Notes on Will Eisner

Will Eisner, A Contract With God

I was asked to contribute an essay on the work of Will Eisner as part of this year’s (2010) Will Eisner Week celebrations. I decided to take a closer look at Eisner’s Contract With God Trilogy. The essay (well… really a series of notes) just got posted. Here’s a short excerpt:

All the stories in A Contract with God take place on Dropsie Avenue. Eisner fills this fictional Bronx street with multiethnic (especially Jewish) immigrants, desperate criminals and ragged tramps. Sudden wealth is as possible as instant ruin. Throughout the book it becomes obvious that the real protagonist of the book is the street itself. Eisner lavishes attention on its dilapidated buildings, rain drenched stoops and moody street-scapes. He’s clearly enamored of the urban patina of the place. With each subsequent story, Eisner increasingly begins to use the architecture of the street as a substitute for the panel border. In effect he trades the comic-book gutters for the gutters of the street.

Read the whole thing here.


Understanding Watchmen

The Trans-Atlantis blog doesn’t pride itself on timeliness. The Watchmen movie is no longer the cinematic event of the moment. The movie’s been debated to death, chewed over, the hype has been sucked out and all that’s left is a gory twitching corpse of low expectations. What better time to see it!? Was I disappointed? No. Was it good? Not really. I’m not sure that I can give an objective opinion. I mostly agree with Zak Sally’s assessment and I think that Isaac Cates is onto something‚Ķ I think the film will have it’s greatest impact on the academic world of media studies. Zack Snyder’s slavish adaptation of the comic-book turns the two Watchmen versions into the perfect study-guides. The story is essentially the same so the student can focus on the unique properties of each medium. Take Marshall McLuhan’s ‘hot’ and ‘cool’ media theories. The hot high definition film can now be studied side by side with the cool low definition comic-book. Watchmen the movie is the perfect example of film as a hot medium. Since the film can never approach the comic-book’s narrative complexity, it compensates with visual overload. Every texture, grain of dust, shard of glass, spark of energy, drop of blood and rain, is visible and rendered in loving hyper-real detail. Each frame is crammed with detail in an attempt to get as much of the comic on film as possible. Dr. Manhattan’s nauseating avatar (CGI has a long way to go before it ascends from the Uncanny Valley) represents the film’s high definition aesthetic. Nothing is left to the imagination. Watchmen the comic-book takes full advantage of the cool nature of comics. Alan Moore and Dave Gibbons chose to tell the story mostly through a tight nine-panel grid. Each panel by itself doesn’t contain much detail. It’s too small for that. The complexity of the story unfolds though repetition, juxtapositions, foreshadowing, etc. It’s up to the reader to stitch the whole thing together; to fill in the gaps‚Ķ etc. I suspect that both the movie and the comic-book will very quickly become ubiquitous in college syllabi around the world.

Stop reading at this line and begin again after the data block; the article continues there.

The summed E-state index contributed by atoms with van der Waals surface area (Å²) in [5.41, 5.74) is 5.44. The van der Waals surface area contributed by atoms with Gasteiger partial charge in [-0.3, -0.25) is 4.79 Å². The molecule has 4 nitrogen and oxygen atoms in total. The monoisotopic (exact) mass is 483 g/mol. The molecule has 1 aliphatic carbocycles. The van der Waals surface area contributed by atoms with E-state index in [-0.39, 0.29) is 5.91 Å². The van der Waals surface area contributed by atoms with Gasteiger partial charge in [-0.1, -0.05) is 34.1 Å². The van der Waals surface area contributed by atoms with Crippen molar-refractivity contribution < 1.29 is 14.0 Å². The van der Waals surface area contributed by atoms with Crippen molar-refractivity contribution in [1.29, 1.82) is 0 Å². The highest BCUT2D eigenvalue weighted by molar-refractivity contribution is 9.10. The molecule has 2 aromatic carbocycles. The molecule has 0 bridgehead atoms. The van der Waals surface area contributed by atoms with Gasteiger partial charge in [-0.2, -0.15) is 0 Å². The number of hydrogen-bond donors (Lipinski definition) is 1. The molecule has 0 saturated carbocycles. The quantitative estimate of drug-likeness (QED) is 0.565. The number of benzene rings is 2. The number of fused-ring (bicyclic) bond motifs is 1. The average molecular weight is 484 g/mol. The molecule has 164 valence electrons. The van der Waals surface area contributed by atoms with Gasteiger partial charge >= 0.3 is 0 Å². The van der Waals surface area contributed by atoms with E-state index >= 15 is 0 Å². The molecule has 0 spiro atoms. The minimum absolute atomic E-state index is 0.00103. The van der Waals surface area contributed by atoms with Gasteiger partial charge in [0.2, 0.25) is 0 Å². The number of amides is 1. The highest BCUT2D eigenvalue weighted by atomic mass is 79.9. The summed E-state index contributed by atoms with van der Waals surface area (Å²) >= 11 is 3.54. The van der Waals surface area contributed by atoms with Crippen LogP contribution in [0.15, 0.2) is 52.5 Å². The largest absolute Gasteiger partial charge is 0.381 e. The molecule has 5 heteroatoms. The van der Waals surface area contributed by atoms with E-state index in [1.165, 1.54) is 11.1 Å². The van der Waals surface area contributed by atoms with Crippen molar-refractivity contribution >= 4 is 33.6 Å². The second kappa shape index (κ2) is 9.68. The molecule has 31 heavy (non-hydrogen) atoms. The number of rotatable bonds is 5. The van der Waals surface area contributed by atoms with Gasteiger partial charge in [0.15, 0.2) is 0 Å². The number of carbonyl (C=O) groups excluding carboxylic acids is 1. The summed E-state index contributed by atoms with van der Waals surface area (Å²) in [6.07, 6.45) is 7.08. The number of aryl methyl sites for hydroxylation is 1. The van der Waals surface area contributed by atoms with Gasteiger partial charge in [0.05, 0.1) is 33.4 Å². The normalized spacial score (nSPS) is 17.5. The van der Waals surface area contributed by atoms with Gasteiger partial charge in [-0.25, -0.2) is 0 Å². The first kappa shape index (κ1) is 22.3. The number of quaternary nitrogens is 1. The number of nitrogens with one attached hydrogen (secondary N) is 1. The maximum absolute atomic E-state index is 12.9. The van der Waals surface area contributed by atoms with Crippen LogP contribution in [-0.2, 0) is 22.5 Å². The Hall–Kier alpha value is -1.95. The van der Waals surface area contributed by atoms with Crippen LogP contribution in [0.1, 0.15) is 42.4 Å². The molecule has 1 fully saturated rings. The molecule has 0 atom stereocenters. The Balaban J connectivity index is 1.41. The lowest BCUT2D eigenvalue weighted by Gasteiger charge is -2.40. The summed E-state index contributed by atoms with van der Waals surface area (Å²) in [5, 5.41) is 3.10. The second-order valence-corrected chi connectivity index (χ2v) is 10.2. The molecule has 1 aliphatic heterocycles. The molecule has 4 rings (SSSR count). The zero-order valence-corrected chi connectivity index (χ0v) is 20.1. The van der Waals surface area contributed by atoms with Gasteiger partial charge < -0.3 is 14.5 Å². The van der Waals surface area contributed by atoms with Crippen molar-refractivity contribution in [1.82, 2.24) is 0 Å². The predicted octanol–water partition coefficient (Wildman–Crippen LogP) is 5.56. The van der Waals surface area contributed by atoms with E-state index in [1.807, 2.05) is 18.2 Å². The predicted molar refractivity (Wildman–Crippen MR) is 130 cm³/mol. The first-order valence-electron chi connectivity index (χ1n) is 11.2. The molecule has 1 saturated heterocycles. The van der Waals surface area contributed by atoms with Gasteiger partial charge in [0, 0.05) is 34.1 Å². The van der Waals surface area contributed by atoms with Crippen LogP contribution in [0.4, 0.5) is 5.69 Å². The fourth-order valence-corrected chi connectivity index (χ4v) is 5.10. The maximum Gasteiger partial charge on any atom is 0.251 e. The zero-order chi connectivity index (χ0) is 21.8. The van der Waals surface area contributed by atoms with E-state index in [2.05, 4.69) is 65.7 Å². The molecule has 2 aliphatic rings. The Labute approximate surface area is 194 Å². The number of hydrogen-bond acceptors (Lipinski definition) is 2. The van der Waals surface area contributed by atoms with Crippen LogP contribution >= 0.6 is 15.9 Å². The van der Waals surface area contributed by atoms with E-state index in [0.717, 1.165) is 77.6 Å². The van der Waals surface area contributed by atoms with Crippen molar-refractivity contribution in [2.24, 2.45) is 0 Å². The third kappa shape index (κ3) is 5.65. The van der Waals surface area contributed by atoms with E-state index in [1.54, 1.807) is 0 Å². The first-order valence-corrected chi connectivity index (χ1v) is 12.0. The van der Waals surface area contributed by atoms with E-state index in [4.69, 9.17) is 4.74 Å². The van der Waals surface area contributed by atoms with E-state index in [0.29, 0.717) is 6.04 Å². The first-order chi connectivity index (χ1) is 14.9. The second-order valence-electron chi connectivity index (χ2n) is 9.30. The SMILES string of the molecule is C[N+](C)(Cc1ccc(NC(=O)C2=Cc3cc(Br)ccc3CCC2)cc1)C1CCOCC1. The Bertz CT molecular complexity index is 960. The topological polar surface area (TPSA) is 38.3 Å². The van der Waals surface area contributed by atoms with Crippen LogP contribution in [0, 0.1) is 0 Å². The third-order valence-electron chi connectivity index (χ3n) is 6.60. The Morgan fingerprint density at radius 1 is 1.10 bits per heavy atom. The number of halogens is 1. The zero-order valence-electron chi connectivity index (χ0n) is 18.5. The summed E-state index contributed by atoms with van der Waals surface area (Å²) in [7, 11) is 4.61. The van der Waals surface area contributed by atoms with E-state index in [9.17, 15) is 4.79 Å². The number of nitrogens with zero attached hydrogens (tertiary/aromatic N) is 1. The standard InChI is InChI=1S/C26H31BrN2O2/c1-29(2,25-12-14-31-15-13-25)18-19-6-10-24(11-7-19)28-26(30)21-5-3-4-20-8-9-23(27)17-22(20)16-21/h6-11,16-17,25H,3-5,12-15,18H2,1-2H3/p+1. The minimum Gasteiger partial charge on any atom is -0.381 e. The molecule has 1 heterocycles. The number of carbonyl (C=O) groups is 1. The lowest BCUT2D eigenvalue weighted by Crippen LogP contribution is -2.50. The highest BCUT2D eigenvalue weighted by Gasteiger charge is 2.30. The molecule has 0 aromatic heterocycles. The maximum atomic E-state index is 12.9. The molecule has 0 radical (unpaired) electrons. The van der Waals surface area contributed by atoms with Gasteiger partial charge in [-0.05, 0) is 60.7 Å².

UR : Utopia Report : No. 2

Cartoon Utopia the mini-comic

It’s time for another edition of the UR, the Utopia Report. If you missed the previous edition, check it out here.


The first Utopia Report ended with Ron Regé’s Cartoon Utopia. In a recent post, Ron took the time to explain the sources of the utopian world he is building. Ron’s reading list tends towards the transcendental and mystical visions of utopia. This makes sense. His work for me always had mystical underpinnings. The interactions between his characters always depict some kind of unspoken (telepathic?) connections. Auras, rays, and halos emanate from his characters revealing extrasensory sensitivities. Their egos dissolve into larger energy fields producing new undiscovered harmonies. It’s really interesting to see this work develop. The Cartoon Utopia is slowly becoming the theoretical underpinning of its own formal qualities. It describes a vision of the world by being that vision‚ an “ouroboric vessel.”
Also, check out Ron Regé’s Cartoon Utopia mini-comic.